William R. Wimble, 31, race driver, helped to rescue Marvin E. Panch from burning, Daytona Beach, Florida, February 14, 1963. Wimble sustained burns to both hands and wrists, which healed. (See case of ERNEST E. GAHAN.)
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William Robson Wimble, 84, of Valrico, Fla., died April 24, 2016. He was raised in Lisbon, N.Y., and also lived in Brandon, Fla., before moving to Valrico.
Wimble gained fame as a championship NASCAR driver, but he also worked as a dairy farmer and was a principal for bulk-truck transportation and finance companies. He chronicled his diverse career in an autobiography, “I’ll Never Be Last Again: My journey from dirt-poor dairy farmer to NASCAR National Champion to Lifelong Entrepreneur.”
A 2010 story in the Tampa Bay Times recounted that Wimble was 19 and operating his grandfather’s 160-acre dairy farm in Lisbon when he became interested in racing.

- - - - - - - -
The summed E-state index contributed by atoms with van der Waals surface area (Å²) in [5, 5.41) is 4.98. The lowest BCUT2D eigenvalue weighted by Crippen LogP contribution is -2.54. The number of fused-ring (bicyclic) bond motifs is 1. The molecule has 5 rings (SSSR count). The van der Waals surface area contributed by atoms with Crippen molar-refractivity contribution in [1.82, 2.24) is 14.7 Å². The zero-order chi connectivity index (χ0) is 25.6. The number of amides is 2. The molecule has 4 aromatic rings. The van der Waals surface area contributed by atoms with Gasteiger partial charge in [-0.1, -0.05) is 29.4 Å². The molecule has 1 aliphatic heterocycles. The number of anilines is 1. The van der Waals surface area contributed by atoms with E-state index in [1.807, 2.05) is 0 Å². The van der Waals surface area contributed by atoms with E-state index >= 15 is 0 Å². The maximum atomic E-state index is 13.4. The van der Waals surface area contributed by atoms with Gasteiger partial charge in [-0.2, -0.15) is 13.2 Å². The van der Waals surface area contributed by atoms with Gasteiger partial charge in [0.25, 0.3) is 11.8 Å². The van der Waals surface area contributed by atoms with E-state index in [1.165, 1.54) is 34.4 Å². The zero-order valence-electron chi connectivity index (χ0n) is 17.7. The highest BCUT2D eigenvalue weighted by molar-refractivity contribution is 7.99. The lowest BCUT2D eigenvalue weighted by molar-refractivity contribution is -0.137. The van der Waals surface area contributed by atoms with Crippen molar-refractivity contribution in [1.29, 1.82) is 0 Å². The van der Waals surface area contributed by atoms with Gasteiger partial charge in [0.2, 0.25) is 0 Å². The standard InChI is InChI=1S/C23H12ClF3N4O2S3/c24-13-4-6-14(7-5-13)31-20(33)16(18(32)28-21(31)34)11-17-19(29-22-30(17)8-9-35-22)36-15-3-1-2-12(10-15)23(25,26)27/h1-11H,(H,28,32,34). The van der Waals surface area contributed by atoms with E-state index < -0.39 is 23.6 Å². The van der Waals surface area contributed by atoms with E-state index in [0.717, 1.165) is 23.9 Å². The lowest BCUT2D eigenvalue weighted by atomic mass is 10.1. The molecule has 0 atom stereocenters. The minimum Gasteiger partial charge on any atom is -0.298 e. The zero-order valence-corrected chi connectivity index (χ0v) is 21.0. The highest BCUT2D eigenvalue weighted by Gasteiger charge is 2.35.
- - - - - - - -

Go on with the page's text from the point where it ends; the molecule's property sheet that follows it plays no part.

“I used to work in the hayfield till noon on Friday, take a bath, pack and drive 330 miles to race,” he said in the story. “It made a long day, but I loved every minute of it.”
It was during his race career that he and four others rescued a driver from a burning race car at Daytona International Speedway in Daytona Beach, Fla., on Feb. 14, 1963. Wimble and the others each received the Carnegie Medal that November.
Wimble’s friend, Bill Harman, told The Daytona Beach News-Journal in April 2016 that Wimble was one of his boyhood heroes. Harman called Wimble a “gentleman’s gentleman.”
“I was a Billy Wimble fan when I started to watch races,” Harman said. “He could drive that race car. Later on, I ran races with Billy a lot of times. He was a darn good driver. Billy was as good as they come.”